Booking: Recovery Time
Aug. 16, 2020 4:50 PM ET|5 comments | About: Booking Holdings Inc. (BKNG), Includes: AIRB, AMZN, GOO
Long/short equity, value, portfolio strategy, small-cap
From April to June, Booking’s revenues were only $630 million, down 83.4% Y/Y.
The good news is that the company has a solid balance sheet and it’ll be able to survive and thrive in a post-pandemic world.
I’m long Booking.
After the publication of my bullish article on Booking (BKNG) in late June, the company’s shares appreciated by more than 10% and there’s every reason to believe that they’ll increase in value in the next few months. While it will take years for the travel industry to return to its pre-COVID-19 levels, Booking has more than $10 billion in cash, which will help it to survive the pandemics. Already in Q2, the company reported positive GAAP EPS for Q2 thanks to a more than $800 million return from its equity investments. With an established foothold in the OTA field, Booking will be able to thrive and gain more market share in a post-pandemic world, since not every travel-related company will survive the current crisis. For that reason, I continue to hold a long position in Booking and believe that the company is one of the best travel stocks to own on the market right now.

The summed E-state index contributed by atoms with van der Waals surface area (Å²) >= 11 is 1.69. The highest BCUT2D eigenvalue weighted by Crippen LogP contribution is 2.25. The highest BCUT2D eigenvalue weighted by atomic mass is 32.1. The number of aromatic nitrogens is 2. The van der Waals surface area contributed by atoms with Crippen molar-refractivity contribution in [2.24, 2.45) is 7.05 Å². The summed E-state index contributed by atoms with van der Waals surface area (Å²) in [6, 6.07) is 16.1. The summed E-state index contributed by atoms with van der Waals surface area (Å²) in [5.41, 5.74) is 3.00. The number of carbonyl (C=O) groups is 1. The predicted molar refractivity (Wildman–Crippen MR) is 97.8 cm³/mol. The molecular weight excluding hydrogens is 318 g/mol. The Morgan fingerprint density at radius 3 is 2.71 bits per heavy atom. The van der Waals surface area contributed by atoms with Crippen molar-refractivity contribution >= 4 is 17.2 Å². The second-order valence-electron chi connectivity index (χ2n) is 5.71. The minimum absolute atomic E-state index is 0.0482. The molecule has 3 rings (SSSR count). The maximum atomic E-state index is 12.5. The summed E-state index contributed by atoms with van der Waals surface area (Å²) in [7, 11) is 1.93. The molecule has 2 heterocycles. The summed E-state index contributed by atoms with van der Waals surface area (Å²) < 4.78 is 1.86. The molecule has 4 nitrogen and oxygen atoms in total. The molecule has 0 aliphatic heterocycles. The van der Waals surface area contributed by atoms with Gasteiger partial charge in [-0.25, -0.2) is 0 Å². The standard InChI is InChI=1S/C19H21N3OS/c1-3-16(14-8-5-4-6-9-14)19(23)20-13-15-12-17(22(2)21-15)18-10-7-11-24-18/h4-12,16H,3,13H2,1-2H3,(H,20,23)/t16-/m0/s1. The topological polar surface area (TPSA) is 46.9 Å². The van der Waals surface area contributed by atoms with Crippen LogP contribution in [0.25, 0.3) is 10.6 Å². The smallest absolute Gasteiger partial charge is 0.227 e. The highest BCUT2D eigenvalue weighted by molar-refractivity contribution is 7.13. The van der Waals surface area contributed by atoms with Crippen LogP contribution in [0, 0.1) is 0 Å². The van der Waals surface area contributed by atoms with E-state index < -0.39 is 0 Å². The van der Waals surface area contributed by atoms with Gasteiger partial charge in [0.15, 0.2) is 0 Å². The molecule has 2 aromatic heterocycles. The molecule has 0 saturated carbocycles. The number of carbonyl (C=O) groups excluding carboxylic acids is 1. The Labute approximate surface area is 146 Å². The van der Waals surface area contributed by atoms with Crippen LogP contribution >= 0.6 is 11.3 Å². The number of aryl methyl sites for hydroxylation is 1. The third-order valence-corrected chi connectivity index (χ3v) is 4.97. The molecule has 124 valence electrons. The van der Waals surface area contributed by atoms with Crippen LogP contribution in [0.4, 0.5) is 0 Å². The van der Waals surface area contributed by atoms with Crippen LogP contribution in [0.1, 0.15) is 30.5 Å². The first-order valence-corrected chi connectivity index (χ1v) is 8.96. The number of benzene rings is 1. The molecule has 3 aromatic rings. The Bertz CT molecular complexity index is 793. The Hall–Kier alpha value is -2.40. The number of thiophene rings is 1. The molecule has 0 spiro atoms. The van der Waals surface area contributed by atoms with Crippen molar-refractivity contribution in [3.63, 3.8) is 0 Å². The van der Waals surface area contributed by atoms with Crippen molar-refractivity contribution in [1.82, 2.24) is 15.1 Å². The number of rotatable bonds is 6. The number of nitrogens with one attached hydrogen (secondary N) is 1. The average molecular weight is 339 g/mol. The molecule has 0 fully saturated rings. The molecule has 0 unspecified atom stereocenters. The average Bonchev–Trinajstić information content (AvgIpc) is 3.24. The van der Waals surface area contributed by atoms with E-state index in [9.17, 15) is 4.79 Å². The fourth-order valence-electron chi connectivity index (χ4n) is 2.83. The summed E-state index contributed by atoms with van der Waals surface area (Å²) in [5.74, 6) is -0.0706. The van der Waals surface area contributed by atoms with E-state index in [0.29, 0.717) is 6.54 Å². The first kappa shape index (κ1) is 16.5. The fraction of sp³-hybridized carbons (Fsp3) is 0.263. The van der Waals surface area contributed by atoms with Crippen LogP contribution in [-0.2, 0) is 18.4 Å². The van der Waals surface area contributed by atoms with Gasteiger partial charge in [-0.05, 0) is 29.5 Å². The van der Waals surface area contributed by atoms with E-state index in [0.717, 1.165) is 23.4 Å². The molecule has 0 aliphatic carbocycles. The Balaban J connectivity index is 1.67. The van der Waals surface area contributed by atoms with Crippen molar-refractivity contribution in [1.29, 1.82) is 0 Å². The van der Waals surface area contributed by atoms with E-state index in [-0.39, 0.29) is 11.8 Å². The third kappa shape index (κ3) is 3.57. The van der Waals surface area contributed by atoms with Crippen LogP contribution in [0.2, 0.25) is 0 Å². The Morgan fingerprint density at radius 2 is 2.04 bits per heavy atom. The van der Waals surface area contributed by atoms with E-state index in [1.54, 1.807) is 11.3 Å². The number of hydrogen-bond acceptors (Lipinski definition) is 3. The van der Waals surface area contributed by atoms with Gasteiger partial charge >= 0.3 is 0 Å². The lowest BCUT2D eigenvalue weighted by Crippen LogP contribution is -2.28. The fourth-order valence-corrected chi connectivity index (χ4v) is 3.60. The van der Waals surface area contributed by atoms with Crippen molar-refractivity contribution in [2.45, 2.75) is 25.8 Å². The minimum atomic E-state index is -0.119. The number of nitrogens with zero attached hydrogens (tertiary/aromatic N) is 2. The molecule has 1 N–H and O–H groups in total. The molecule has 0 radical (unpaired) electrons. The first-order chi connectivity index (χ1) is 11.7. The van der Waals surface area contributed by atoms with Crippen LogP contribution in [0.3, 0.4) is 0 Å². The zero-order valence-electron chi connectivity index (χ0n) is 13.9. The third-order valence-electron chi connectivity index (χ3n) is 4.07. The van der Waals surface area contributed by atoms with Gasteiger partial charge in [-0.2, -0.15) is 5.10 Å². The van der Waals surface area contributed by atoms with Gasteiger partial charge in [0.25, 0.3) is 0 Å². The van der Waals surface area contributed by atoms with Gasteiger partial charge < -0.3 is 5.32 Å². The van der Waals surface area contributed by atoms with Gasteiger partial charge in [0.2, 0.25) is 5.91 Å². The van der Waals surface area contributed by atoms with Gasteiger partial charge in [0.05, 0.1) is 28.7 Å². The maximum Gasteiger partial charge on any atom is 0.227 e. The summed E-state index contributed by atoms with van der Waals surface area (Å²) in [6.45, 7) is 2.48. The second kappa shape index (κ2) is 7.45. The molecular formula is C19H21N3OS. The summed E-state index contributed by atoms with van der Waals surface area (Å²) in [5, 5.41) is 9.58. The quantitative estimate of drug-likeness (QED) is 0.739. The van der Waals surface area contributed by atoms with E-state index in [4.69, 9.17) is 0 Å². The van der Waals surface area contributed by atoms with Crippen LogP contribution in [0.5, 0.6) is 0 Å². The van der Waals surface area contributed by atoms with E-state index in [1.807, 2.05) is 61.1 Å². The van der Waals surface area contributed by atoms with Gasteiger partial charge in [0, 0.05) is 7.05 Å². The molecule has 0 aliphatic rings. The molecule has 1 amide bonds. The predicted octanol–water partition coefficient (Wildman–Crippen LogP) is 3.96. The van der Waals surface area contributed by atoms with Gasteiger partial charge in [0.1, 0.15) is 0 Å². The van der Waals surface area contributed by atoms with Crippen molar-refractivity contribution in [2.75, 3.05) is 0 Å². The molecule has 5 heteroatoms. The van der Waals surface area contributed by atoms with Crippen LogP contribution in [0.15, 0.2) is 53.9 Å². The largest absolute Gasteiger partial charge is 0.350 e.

Prepare For a Slow But Steady Recovery
Booking's stock is now more than 10% up since the publication of my latest article and it has every reason to continue to appreciate in the near-term. As a dominant OTA with a diversified portfolio of businesses, Booking is able to generate revenues by taking fees and commissions from each booking and reservation that is made on its platforms. Thanks to the growth of its platforms like Booking.com, Kayak, Priceline, Agoda, and others, Booking was able to achieve more than 20% ROIC in recent years until the pandemic started. While it will be a tough recovery for Booking and it will take time, the company has emerged stronger from the previous black swan events like 9/11, SARS outbreak, ZIKA epidemic, H1N1 pandemic, and others, and this time shouldn’t be any different.
It’s not a surprise that Booking had one of the worst performances in its history in Q2. From April to June, its revenues were only $630 million, down 83.4% Y/Y, while its gross bookings and room nights sold were also down 90.8% Y/Y and 86.7% Y/Y, respectively. The good news is that Booking was able to make a profit on a GAAP basis, as its GAAP EPS was $2.97. By unwinding its stake in Trip.com (TCOM) and other investments, Booking gained $835 million during the quarter.
At the end of June, Booking had $10.40 billion in cash reserves, which is an increase from $6.31 billion at the end of 2019. The company was able to increase its cash position by placing $4.1 billion worth of convertible notes earlier in April and unwinding its stakes in various businesses, which helped it to offset losses in Q1 and Q2. At the same time, Booking doesn’t have an overleveraged balance sheet, as its total debt stands at $12.02 billion and it matures in small installments over time. To preserve cash, Booking also decided to cut 25% of its workforce by the end of the year, which will lead to an annual saving of $250 to $300 million. The company also decided to cut its marketing expenses down 85% Y/Y in Q2, as the demand for travel in the current environment is weak in comparison to last year. Considering all of this, it’s safe to say that Booking has enough liquidity to survive the pandemic.